Over the past few years, a new photoelectric sensor family has begun to take the forefront on the factory floor. Unlike previous designs that included two or more different components, self-contained thru-beams combine both emitter and receiver elements into one housing.
There are two significant drawbacks to conventional thru-beam sensors: the two-piece architecture and the need to keep both the emitter and receiver in alignment. Not so the self-contained thru-beam sensor.
Shaped in the letter C or L, these sensors send a beam of visible red or laser light across from one arm to the other. Regardless of the gap between the arms, these sensors can offer pinpoint accuracy with resolutions down to 0.03 mm, both because of the tiny diameter of the light beam, and the rigidity of the housing.
Because thru-beams exhibit high excess gain, they are extremely tolerant of dirt, moisture, and debris. Moreover, the smaller the lens, the smaller the effective beam. This allows very small targets and part, package, or product configuration variations to selectively break the beam.
Together, the combination of excess gain and small effective beam increases the utility and accuracy of self-contained thru-beams. This allows them to be used for a wide variety of “error-proofing” functions such as part count, part presence, part or product feature verification, part size verification, edge detection, part location, tool size monitoring, part feed verification, part ejection verification, double hit elimination, gripper positioning, and so forth.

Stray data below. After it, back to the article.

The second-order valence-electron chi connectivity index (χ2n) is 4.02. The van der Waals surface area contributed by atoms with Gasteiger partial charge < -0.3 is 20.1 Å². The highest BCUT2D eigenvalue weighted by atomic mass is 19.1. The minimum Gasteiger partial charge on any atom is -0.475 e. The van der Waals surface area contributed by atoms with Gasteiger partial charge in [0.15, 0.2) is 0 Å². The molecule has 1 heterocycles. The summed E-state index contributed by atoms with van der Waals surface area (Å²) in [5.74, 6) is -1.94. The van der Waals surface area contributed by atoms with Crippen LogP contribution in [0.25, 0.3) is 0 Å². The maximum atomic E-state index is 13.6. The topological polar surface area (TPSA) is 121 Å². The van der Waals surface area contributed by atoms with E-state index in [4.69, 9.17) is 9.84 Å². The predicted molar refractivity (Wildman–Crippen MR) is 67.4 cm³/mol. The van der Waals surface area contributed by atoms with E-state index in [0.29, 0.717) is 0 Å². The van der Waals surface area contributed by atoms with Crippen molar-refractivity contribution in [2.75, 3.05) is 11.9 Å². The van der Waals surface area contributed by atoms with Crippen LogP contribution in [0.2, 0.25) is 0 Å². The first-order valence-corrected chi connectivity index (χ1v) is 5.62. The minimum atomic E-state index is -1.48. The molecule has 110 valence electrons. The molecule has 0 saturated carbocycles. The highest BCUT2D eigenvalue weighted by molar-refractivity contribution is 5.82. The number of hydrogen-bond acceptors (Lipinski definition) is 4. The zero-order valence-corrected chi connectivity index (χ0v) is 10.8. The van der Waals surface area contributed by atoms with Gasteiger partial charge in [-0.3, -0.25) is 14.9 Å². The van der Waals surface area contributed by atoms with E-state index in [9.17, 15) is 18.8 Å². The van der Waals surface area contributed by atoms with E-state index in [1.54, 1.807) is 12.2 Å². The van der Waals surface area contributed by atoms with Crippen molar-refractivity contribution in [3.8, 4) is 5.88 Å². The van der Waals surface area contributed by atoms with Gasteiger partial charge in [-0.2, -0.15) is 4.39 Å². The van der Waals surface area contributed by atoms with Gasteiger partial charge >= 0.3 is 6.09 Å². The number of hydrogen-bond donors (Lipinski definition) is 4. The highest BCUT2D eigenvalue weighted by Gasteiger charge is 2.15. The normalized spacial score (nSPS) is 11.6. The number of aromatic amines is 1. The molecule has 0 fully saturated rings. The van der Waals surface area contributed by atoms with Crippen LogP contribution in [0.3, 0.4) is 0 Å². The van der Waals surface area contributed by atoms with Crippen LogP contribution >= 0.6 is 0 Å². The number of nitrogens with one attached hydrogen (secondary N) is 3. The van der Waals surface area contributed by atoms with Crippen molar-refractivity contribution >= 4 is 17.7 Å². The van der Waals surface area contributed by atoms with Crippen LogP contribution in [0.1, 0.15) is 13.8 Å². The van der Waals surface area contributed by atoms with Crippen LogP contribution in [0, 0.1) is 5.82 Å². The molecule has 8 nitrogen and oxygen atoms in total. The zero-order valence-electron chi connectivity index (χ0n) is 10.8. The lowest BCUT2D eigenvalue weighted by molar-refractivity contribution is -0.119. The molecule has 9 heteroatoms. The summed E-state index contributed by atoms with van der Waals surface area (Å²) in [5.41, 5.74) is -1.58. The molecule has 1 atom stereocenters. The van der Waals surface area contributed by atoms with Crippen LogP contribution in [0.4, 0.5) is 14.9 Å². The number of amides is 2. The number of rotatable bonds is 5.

As an added benefit, thru-beams can be ordered with hardened bodies to survive harsh environments that would destroy conventional sensors and unacceptably degrade sensor performance.
In this typical application, tension on sheet feed is monitored in a progressive die
L-shaped design is useful for detecting aspects of large objects, such as edge position detection.
Fork Sensors at a Glance
• Extremely tolerant of dirty environments
• Immune to target color, reflectivity, or surface condition
• Most repeatable non-contacsensing technology
• Highly accurate part variation detection
• High accuracy independent of beam length
• May be confused by translucent objects
• Will not sense color variations
Information courtesy of Balluff.
: Design World :
Filed Under: Sensors (position + other)
Tell Us What You Think!